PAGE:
Adults back at home call it ‘bump in road’ even as num­bers rise

The Washington Times Daily - - Nation - BY CH­ERYL WETZSTEIN

It’s been con­firmed: They are down with liv­ing in the base­ment.

About 30 per­cent of young Amer­i­cans age 25 to 34 who once left their fam­ily homes have moved back in, says a re­port re­leased Thurs­day by the Pew Re­search Cen­ter.

Not only is there no stigma at­tached to be­ing part of the “boomerang gen­er­a­tion,” but both par­ents and young adults seem to be OK with the ar­range­ments, said Kim Parker, au­thor of the Pew re­port.

Just 24 per­cent of the young adults said mov­ing home was “bad” for their re­la­tion­ships with their par­ents; an­other quar­ter said it was “good” for ev­ery­one, while the rest of the young adults said mov­ing home made no dif­fer­ence in their fam­ily re­la­tion­ships.

The trend of young adults re­turn­ing to their fam­ily homes had been grow­ing steadily since the 1980s, and surged in 2007, when the Great Re­ces­sion up­ended mil­lions of jobs and hous­ing sit­u­a­tions, the Pew re­port says.

Dur­ing the re­ces­sion, which of­fi­cially ended in June 2009, the num­ber of Amer­i­cans liv­ing in a multi­gen­er­a­tional home leapt from 46.5 mil­lion to 51.4 mil­lion, the largest in mod­ern his­tory, the re­port says.

The num­ber of 25- to 34-year-olds who re­turned home to live with their par­ents or grand­par­ents also rose, from a low of 11 per­cent in 1980 to nearly 22 per­cent in 2010.

This boomerang­ing of­ten eases fi­nan­cial con­cerns for ev­ery­one, Ms. Parker said. High num­bers of young adults are pay­ing for gro­ceries and do­ing chores, and 48 per­cent pay rent — which in turn is wel­comed by about 40 per­cent of their par­ents, the re­port says. In re­turn, the young adults ben­e­fit from liv­ing with oth­ers while they pur­sue good jobs or ed­u­ca­tion.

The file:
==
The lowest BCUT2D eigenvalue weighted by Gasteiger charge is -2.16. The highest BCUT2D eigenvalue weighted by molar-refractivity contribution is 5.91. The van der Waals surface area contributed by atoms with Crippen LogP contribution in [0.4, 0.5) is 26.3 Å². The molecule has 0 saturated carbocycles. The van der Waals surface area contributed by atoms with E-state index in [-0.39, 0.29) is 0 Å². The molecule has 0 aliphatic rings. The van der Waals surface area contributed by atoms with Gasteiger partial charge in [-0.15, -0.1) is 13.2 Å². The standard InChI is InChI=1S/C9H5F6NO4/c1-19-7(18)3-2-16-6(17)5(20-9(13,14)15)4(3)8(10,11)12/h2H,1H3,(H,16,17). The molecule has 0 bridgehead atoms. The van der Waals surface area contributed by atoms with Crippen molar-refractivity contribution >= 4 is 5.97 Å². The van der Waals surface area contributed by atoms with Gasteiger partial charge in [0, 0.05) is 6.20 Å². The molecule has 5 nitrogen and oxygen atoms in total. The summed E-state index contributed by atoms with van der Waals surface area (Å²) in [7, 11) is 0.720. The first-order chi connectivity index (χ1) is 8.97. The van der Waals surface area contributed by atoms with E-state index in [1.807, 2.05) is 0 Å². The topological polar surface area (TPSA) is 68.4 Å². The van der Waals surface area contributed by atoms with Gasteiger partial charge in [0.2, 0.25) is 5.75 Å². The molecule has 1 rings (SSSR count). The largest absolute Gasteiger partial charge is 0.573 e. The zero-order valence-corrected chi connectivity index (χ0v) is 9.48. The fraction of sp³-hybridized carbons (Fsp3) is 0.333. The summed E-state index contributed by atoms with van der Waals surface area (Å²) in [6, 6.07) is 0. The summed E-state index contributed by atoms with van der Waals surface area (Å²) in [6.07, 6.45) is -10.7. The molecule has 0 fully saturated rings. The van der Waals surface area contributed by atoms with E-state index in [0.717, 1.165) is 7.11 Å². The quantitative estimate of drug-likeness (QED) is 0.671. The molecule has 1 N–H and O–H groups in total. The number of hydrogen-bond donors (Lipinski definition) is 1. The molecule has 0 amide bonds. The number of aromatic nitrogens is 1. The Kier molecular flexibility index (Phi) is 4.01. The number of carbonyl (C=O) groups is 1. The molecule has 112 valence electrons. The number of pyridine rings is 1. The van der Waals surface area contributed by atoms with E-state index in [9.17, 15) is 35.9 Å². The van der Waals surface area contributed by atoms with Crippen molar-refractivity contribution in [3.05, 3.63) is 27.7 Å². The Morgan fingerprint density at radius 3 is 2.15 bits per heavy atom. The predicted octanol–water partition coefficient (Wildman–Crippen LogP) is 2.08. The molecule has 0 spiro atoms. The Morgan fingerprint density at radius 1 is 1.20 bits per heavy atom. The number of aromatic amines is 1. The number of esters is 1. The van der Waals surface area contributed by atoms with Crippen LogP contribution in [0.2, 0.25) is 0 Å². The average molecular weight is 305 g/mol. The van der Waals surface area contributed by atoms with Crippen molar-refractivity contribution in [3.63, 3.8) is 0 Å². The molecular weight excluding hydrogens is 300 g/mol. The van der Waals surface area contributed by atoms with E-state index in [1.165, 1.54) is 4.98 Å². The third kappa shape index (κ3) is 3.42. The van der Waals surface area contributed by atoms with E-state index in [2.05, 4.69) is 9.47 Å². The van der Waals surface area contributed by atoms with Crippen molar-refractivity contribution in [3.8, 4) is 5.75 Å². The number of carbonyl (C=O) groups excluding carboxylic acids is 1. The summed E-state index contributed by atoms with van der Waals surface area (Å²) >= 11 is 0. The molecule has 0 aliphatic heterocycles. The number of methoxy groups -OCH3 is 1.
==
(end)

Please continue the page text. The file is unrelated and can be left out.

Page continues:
When will these boomerangers pack up their Ikea lamps and lap­tops again? The an­swer so far is, “We don’t know.”

The un­em­ploy­ment rate is still very high among young work­ers, Ms. Parker said. “If that comes down, and they’re able to get jobs, then this trend may not con­tinue. But we just don’t know that.”

And what about the, uh, un­mo­ti­vated young adults?

“I’m not say­ing they’re slack­ers, but there is a seg­ment that’s strug­gling even more” than oth­ers, Ms. Parker said. These in­clude young adults who don’t have a col­lege de­gree and aren’t in school and are less op­ti­mistic about their fu­ture and less likely to be in a job or ca­reer that they want.

For the most part, though, this gen­er­a­tion is very op­ti­mistic about their fi­nan­cial fu­tures even though they “hit a bump in the road,” Ms. Parker said. “They think that they’re go­ing to get where they want to be. It’s just go­ing to take a lit­tle bit of time.”

This sounds fa­mil­iar to Chevy Chase ther­a­pist Linda Perl­man Gor­don and non­profit leader Su­san Mor­ris Shaf­fer, who co-au­thored the 2004 book “Mom, Can I Move Back in With You?”

“The one big change since we wrote the book was the econ­omy fall­ing,” Ms. Gor­don said. Many adult chil­dren al­ready were mov­ing back into their par­ents’ homes, she said, but the re­ces­sion “made it ob­vi­ous to more peo­ple” and “nor­mal­ized it.”

Their book iden­ti­fies “char­ac­ter­is­tics of adult­hood” for young peo­ple to cul­ti­vate and for par­ents to look for “to make sure they are not en­abling chil­dren to be sup­ported well into their 40s,” Ms. Shaf­fer said.

For in­stance, “if you cod­dle your kids too much, it erodes their self-es­teem,” Ms. Gor­don said. “It’s not your re­spon­si­bil­ity to wake your child up in the morn­ing. If they have a job in­ter­view, it’s not your re­spon­si­bil­ity to send a thank-you card to the in­ter­viewer.”

The way an adult child can “get to where they want to go is hav­ing the self-con­fi­dence and re­siliency to know they can do it on their own, and ask­ing for help only when they ab­so­lutely need it,” Ms. Shaf­fer said.

The Pew So­cial and De­mo­graphic Trends re­port sur­veyed 2,048 adults na­tion­wide, with an em­pha­sis on adults age 25 to 34, in De­cem­ber.

Newspapers in English

Newspapers from USA

© PressReader. All rights reserved.